After rapper Lil Nas X’s track Old Town Road was pulled from Billboard’s country chart last month, Billy Ray Cyrus has stepped in to lend his voice to the chorus of fans — literally.
Not only has the veteran country singer joined the growing number of people decrying Billboard’s decision, but Cyrus, made famous by the 1992 country-pop hit Achy Breaky Heart and line dance it sparked, has also joined Lil Nas X for a remix version.
“It was so obvious to me after hearing the song just one time. I was thinking, what’s not country about it?” Cyrus said in a tweet about the original song posted Friday. “It’s honest, humble, and has an infectious hook and a banjo. What the hell more do ya need?”
It was so obvious to me after hearing the song just one time. I was thinking, what’s not country about it? What’s the rudimentary element of a country and western song? Then I thought, it’s honest, humble, and has an infectious hook, and a banjo. What the hell more do ya need?
The audio of the new remix track featuring Cyrus was posted Thursday and has become a top trending video on YouTube, garnering over 5.5 million views in a matter of days.
Listen to the remix version of Lil Nas X’s Old Town Road featuring Billy Ray Cyrus:
Song doesn’t ‘merit inclusion’ on country chart
Old Town Road (I Got The Horses In The Back) debuted on Billboard’s Hot 100 chart, the Hot Country Songs chart and the Hot R&B/Hip-Hop Songs chart at the same time.
It was at number 19 on the country chart when it was yanked.
In a statement provided to Rolling Stone, which first reported the change, Billboard said “upon further review” the song “does not currently merit inclusion on Billboard’s country charts.”
“When determining genres, a few factors are examined, but first and foremost is musical composition,” the statement said. “While Old Town Road incorporates references to country and cowboy imagery, it does not embrace enough elements of today’s country music to chart in its current version.”
What do you think? Here’s the original version of Old Town Road (I Got The Horses In The Back):
Fusing genres, pushing boundaries
Part of Lil Nas X’s appeal — and one of the possible reasons for the decision — is his genre-bending, hybrid sound. The fusion of hip hop and country, referred to as country rap and more recently, as “country trap,” isn’t new. But it’s still not common and the artist is pushing musical boundaries.
In an interview with Time after the song’s removal, Lil Nas X, 19, said he believes “whenever you’re trying something new, it’s always going to get some kind of bad reception.”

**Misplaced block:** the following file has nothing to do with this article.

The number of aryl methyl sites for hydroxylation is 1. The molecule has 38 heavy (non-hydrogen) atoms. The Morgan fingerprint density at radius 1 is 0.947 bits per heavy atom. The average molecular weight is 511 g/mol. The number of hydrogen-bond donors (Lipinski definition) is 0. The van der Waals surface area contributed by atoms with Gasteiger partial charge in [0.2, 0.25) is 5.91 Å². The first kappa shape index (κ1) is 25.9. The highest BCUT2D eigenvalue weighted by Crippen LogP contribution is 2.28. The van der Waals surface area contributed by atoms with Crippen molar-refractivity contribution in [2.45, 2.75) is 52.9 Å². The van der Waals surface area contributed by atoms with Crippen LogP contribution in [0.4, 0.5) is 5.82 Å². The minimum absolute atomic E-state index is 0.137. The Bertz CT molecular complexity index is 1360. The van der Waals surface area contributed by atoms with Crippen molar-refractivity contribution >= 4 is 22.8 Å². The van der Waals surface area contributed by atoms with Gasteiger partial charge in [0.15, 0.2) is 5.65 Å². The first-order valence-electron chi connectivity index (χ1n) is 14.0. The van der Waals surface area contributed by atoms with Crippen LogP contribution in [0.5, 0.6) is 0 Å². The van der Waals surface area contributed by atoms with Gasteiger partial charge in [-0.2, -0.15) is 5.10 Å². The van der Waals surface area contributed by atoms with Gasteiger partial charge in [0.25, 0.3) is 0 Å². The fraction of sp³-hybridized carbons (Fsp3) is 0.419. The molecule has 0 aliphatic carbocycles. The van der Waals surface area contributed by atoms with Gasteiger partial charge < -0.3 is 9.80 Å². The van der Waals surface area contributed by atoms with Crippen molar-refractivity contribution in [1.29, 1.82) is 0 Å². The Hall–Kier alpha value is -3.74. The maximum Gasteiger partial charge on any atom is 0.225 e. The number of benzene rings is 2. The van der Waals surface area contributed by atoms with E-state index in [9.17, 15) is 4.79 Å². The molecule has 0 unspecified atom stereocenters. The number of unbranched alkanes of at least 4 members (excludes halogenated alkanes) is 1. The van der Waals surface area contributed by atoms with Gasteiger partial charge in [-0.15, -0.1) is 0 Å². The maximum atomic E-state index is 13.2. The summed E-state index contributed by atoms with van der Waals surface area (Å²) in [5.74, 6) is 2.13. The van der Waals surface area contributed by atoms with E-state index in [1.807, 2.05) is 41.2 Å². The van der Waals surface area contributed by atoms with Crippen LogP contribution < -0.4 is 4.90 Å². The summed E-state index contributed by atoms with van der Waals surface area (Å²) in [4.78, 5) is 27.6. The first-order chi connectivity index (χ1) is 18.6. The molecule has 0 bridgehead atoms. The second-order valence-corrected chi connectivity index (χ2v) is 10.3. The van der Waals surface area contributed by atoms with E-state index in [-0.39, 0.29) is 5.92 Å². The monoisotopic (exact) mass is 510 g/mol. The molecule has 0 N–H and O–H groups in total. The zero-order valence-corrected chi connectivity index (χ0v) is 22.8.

“The song is country trap,” he told the magazine. “It’s not one, it’s not the other. It’s both. It should be on both [charts].”
Many are pointing to other singers such as Taylor Swift and Bebe Rexha who have had few problems crossing over between pop and country.
Billboard is just reflecting something that we’ve seen over decades, which is that genre lines are inherently based off of race.”– Britney Spanos , Rolling Stone music writer
At the same time, Beyoncé’s country-driven track Daddy Lessons from her highly acclaimed 2016 album Lemonade couldn’t make any headway in that genre at the Grammys, despite being nominated multiple times that year across rock, rap, pop and urban categories.
“Country, in a lot of ways, whether people have noticed or not, it’s become a signifier for whiteness to a lot of countries, to a lot of people,” said Britney Spanos, a music and pop culture staff writer at Rolling Stone.
“Billboard is just reflecting something that we’ve seen over decades, which is that genre lines are inherently based off of race.”
Rappers such as Ski Mask The Slump God and Joe Budden are backing that up, calling Billboard’s move against Lil Nas X “discrimination.”
Wow , Discrimination At It’s Finest <a href=”https://t.co/2E6TEUwhGm”>https://t.co/2E6TEUwhGm</a>
THIS was my EXACT point… Y’all keep letting them tell you how to categorize what’s YOURS!!!! Lol smh <a href=”https://t.co/gHD4zSLTWW”>https://t.co/gHD4zSLTWW</a>
Returning to country music’s roots
Despite ongoing criticism over the lack of diversity on the country music scene, American country music singer Jimmie Allen told CBC News last September he doesn’t fault the industry or the audience.
“They’ve always been ready and willing to — especially the listeners — willing to embrace people of different ethnicities,” the African-American musician told CBC’s Deana Sumanac. “It just takes a few artists first who aren‘t afraid to stand out and be different.
“If you listen to the lyrics and the storytelling in country music, it comes from blues. Over time, it went a little western. For me, country music is just getting back to where it first came from. For everyone.”
Whether or not the new version of Old Town Road satisfies Billboard’s often arbitrary guidelines for genre chart inclusion, its widespread popularity has another major star willing to join the collaboration.
“Y’all call me when you’re ready to shoot the video,” Willd Wild West musician-actor Will Smith posted on Instagram Friday.
This story originally appeared on CBC